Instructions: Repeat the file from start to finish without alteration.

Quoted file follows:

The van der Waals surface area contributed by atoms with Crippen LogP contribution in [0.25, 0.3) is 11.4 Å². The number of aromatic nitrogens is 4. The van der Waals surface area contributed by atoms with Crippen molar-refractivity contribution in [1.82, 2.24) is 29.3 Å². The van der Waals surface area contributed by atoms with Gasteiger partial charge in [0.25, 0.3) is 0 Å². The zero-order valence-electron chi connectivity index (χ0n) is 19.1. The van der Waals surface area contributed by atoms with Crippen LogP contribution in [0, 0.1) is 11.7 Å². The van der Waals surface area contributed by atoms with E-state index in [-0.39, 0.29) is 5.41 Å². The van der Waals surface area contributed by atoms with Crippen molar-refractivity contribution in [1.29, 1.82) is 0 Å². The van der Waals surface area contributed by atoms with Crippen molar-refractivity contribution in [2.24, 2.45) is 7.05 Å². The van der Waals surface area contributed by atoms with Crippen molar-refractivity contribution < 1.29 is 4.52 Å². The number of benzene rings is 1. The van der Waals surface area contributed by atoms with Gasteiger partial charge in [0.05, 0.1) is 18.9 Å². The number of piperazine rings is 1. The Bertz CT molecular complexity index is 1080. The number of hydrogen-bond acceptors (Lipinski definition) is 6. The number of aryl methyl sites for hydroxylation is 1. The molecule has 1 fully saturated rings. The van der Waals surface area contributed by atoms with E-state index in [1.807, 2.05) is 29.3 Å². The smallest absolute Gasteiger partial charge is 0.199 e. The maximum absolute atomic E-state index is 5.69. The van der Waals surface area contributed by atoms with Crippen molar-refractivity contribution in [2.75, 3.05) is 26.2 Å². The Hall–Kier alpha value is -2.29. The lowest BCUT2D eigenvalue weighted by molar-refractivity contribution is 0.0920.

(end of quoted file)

The van der Waals surface area contributed by atoms with Crippen LogP contribution in [0.25, 0.3) is 11.4 Å². The number of aromatic nitrogens is 4. The van der Waals surface area contributed by atoms with Crippen molar-refractivity contribution in [1.82, 2.24) is 29.3 Å². The van der Waals surface area contributed by atoms with Gasteiger partial charge in [0.25, 0.3) is 0 Å². The zero-order valence-electron chi connectivity index (χ0n) is 19.1. The van der Waals surface area contributed by atoms with Crippen LogP contribution in [0, 0.1) is 11.7 Å². The van der Waals surface area contributed by atoms with E-state index in [-0.39, 0.29) is 5.41 Å². The van der Waals surface area contributed by atoms with Crippen molar-refractivity contribution in [1.29, 1.82) is 0 Å². The van der Waals surface area contributed by atoms with Crippen molar-refractivity contribution in [2.24, 2.45) is 7.05 Å². The van der Waals surface area contributed by atoms with Crippen molar-refractivity contribution < 1.29 is 4.52 Å². The number of benzene rings is 1. The van der Waals surface area contributed by atoms with Gasteiger partial charge in [0.05, 0.1) is 18.9 Å². The number of piperazine rings is 1. The Bertz CT molecular complexity index is 1080. The number of hydrogen-bond acceptors (Lipinski definition) is 6. The number of aryl methyl sites for hydroxylation is 1. The molecule has 1 fully saturated rings. The van der Waals surface area contributed by atoms with E-state index in [1.807, 2.05) is 29.3 Å². The smallest absolute Gasteiger partial charge is 0.199 e. The maximum absolute atomic E-state index is 5.69. The van der Waals surface area contributed by atoms with Crippen molar-refractivity contribution in [2.75, 3.05) is 26.2 Å². The Hall–Kier alpha value is -2.29. The lowest BCUT2D eigenvalue weighted by molar-refractivity contribution is 0.0920.